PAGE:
It’s the kind of thing where you can set it and forget it,” Daniël said. “Ai-RGUS sends you emails when it needs to, it also has an API that can connect to an already existing ticketing system. Otherwise, don’t bother looking at the camera views. The surveillance camera hardware and software space is so complicated and fractured, we’re trying to make it as simple as possible. For security camera owners, it was such a headache to install the cameras. Now we want to make sure the system works as intended.”

Video management software

Ai-RGUS started its commercial efforts in May 2019 and have gained much traction since. The headquarters are still located in Durham, NC, and commercialisation efforts are done from Las Vegas, NV. Among the many partners who signed up and utilise Ai-RGUS are Duke University, the City of Las Vegas, Thomas and Mack, Green Valley Grocery, Temple Beth Sholom, among others; to show that Ai-RGUS is suitable for deployment in many vertical markets.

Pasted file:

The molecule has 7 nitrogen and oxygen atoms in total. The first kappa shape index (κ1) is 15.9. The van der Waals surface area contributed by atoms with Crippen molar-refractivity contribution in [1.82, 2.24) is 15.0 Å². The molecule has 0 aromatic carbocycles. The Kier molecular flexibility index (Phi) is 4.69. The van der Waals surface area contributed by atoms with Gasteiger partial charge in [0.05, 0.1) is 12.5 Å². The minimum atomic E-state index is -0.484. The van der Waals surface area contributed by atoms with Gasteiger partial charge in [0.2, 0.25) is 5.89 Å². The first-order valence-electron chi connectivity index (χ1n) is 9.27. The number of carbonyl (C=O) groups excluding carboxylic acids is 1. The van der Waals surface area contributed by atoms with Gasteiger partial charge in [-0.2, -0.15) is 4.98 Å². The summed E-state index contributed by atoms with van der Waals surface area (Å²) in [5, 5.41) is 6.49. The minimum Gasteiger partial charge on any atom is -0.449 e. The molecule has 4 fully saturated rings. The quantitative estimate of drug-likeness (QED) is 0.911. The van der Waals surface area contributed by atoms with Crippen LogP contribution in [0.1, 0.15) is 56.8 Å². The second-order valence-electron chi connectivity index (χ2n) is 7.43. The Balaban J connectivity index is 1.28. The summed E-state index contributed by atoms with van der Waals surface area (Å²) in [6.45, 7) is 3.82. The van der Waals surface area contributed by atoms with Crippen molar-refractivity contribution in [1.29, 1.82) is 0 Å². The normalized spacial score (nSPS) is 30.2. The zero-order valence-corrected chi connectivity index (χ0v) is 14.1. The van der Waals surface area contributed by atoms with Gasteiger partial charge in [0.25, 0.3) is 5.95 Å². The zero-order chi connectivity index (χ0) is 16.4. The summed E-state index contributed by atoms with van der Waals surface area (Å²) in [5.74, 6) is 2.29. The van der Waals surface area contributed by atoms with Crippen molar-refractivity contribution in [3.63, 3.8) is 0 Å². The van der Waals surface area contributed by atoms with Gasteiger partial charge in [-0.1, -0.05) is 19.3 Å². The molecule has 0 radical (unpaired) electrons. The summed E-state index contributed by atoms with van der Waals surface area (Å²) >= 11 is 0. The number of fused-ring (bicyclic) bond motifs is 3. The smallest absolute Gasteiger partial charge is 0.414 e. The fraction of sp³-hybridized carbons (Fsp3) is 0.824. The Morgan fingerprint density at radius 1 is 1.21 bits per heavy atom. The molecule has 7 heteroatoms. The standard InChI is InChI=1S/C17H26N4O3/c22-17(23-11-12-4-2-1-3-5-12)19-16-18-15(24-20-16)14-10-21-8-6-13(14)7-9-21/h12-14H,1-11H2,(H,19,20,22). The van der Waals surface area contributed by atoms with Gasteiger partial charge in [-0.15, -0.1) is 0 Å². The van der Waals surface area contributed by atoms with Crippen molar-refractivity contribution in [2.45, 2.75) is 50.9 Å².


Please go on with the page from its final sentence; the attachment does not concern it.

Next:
Now, Ai-RGUS is focusing more on further discussing partnerships with system integrators, distributors, and camera installation services, along with Video Management Software companies, which can include Ai-RGUS at the time of installation or for legacy systems to existing clients as a bonus service.

Share with LinkedIn Share with Twitter Share with Facebook Share with Facebook
Download PDF version

In case you missed it

Managing security during unprecedented times of home working
Managing security during unprecedented times of home working